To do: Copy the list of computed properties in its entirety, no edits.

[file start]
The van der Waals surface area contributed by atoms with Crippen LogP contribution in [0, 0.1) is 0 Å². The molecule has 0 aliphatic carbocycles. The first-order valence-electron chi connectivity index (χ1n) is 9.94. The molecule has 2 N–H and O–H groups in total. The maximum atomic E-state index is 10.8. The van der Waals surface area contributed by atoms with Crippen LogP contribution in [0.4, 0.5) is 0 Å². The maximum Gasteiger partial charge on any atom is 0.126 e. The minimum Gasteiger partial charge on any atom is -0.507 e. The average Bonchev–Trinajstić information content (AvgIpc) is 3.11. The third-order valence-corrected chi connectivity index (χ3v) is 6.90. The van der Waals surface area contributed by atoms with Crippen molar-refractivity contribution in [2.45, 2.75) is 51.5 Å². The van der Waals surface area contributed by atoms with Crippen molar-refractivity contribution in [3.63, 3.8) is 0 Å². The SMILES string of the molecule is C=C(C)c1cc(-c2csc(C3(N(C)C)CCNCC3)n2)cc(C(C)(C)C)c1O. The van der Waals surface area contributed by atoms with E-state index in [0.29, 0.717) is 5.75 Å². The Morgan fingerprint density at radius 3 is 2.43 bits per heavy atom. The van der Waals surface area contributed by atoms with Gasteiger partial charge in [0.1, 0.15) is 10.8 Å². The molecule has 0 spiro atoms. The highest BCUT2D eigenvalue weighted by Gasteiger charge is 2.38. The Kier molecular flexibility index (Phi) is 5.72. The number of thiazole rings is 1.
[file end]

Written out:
The van der Waals surface area contributed by atoms with Crippen LogP contribution in [0, 0.1) is 0 Å². The molecule has 0 aliphatic carbocycles. The first-order valence-electron chi connectivity index (χ1n) is 9.94. The molecule has 2 N–H and O–H groups in total. The maximum atomic E-state index is 10.8. The van der Waals surface area contributed by atoms with Crippen LogP contribution in [0.4, 0.5) is 0 Å². The maximum Gasteiger partial charge on any atom is 0.126 e. The minimum Gasteiger partial charge on any atom is -0.507 e. The average Bonchev–Trinajstić information content (AvgIpc) is 3.11. The third-order valence-corrected chi connectivity index (χ3v) is 6.90. The van der Waals surface area contributed by atoms with Crippen molar-refractivity contribution in [2.45, 2.75) is 51.5 Å². The van der Waals surface area contributed by atoms with Crippen molar-refractivity contribution in [3.63, 3.8) is 0 Å². The SMILES string of the molecule is C=C(C)c1cc(-c2csc(C3(N(C)C)CCNCC3)n2)cc(C(C)(C)C)c1O. The van der Waals surface area contributed by atoms with E-state index in [0.29, 0.717) is 5.75 Å². The Morgan fingerprint density at radius 3 is 2.43 bits per heavy atom. The van der Waals surface area contributed by atoms with Gasteiger partial charge in [0.1, 0.15) is 10.8 Å². The molecule has 0 spiro atoms. The highest BCUT2D eigenvalue weighted by Gasteiger charge is 2.38. The Kier molecular flexibility index (Phi) is 5.72. The number of thiazole rings is 1.